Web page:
AP US History Syllabus Mr Mercante 2011

AP US History Syllabus
Mr Mercante
David M. Kennedy et al. The American Pageant: A History of the Republic Houghton
Mifflin Company: Boston 2006
Charles M. Dollar ed. American Issues: A Documentary Reader Glencoe: New York 1994
(Photocopied Excerpts)
Everything that has happened in the past impacts who we are as people today
and what our futures (both individually and collectively as a society) will look like
tomorrow. Ignorance of the past is ignorance of ourselves, our society, and our
government. In order to understand the world we live in today and to make intelligent
informed decisions to make it a better place for tomorrow we need to understand what
happened in the past. This class is designed to be an intensive in-depth analysis of
United States history. Along the way you will develop skills in reading comprehension,
critical thinking, and persuasive writing that will not only enhance your understanding of
US history, but which will also help prepare you for a university-level academic
Unit 1: The Rise of Colonial America (1 Week) (1)
Textbook Chapters 1-4
Content Covered:
1-Pre-Columbian Societies
A-Early inhabitants of the Americas
B-American Indian empires in Mesoamerica, the Southwest, and the Miss Valley
C-American Indian cultures of North America at the time of European contact
2-Transatlantic Encounters and Colonial Beginnings, 1492-1690
A-First European contacts with Native Americans
B-Spain’s Empire in North America
C-French Colonization of Canada
D-English settlement of New England, the Mid-Atlantic, and the South
E-From servitude to slavery in the Chesapeake region
F-Religious diversity in the American colonies
G-Resistance to colonial authority; Bacon’s Rebellion, the Glorious Revolution,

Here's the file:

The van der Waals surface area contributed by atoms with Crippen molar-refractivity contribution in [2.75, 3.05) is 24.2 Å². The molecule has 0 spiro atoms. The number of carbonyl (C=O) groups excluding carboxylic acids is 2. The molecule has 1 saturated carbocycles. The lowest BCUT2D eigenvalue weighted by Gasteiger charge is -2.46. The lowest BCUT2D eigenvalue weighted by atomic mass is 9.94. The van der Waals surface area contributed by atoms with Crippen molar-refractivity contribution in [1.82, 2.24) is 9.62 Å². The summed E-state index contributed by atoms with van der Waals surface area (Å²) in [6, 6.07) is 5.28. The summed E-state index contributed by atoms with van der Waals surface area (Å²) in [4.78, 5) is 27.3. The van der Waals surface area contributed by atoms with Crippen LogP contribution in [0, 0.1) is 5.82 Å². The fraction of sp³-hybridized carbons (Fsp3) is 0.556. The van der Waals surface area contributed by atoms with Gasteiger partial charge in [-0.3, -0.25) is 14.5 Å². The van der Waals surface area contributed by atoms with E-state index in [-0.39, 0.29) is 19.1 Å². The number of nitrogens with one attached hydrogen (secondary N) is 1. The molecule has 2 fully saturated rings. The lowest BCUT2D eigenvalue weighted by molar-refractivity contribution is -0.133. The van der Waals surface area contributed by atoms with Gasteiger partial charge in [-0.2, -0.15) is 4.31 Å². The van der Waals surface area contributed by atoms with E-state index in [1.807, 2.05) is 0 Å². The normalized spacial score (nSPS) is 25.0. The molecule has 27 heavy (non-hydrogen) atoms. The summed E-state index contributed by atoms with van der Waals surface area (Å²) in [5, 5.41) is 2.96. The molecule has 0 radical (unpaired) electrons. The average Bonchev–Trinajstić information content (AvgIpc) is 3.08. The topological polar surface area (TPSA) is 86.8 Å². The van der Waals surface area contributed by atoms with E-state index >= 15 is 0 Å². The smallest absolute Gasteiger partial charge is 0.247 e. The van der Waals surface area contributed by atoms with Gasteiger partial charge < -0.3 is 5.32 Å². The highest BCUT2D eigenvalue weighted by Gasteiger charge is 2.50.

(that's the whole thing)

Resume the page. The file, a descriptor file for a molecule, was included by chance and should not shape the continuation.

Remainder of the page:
and the Pueblo Revolt
3-Colonial North America, 1690-1754
A-Population growth and immigration
B-Transatlantic trade and the growth of seaports
C-The 18th century backcountry
D-Growth of plantation economies and slave societies
E-The enlightenment and the Great Awakening
F-Colonial governments and imperial policy in British North America
Major Themes/Essential Questions:
1-How did the geography of North America impact the development of Native
American civilizations there, the continent’s conquest by Europeans, and the varied
development of the British North American colonies?
2-How does one reconcile the development of representative government with
the development of slavery in the British colonies?
Homework Assignments:
1-Read Jared Diamond’s essay “Accidental Conquerors”
2-Read and answer questions (American Issues) for: 1.1, 1.2, 1.6
3-R/A: 2.2, 2.4, 2.6, 2.7
4-R/A: 3.2, 3.3, 3.4, 3.5
In-class activities/Primary Source Readings:
1-Colonies worksheet (handout)
1-Quiz on chapters 1-4
2-Homework reading/answer assignments (1, 2, 3, 4)
3-MA: Essay—“Geography was the primary factor in shaping the development of the
British colonies in North America.” Assess the validity of this statement for the 1600 and
Unit 2: American Independence (2 weeks) (3)
Textbook Chapters 5-9
Content Covered:
4-The American Revolutionary Era, 1754-1789
A-The French and Indian War
B-The Imperial Crisis and resistance to Britain
C-The War for Independence
D-State constitutions and the Articles of Confederation
E-The federal Constitution
Major Themes/Essential Questions:
1-Which war more fundamentally shaped modern America, French and Indian or
American Revolution?
2-Did the Articles of Confederation constitute a crisis period in US history?
3-US Constitution: radical or conservative?
4-Women and slaves: what happened?
Homework Assignments:
1-R/A: 4.5, 4.6, 4.7
2-R/A: 5.3, 5.4
3-R/A: 6.5, 6.6, 6.7, 6.8
In-class activities/Primary sources:
-Declaration of Independence (p)
-Constitution (p)
-Bill of Rights (p)
-Abigail Adams to John Adams (p)
-Fiske vs. Beard
1-Quiz on chapters 5-9
2-HW R/A: 4, 5, 6
3-MA: 2005 DBQ
Unit 3: The Republican Experiment (1 Week) (4)
Textbook Chapter 10
Content Covered:
5-The Early Republic, 1789-1815
A-Washington, Hamilton, and the shaping of the national government
B-Emergence of political parties; Federalists and Republicans
C-Republican Motherhood and education for women
D-Beginnings of the 2nd Great Awakening
Major Themes/Essential Questions: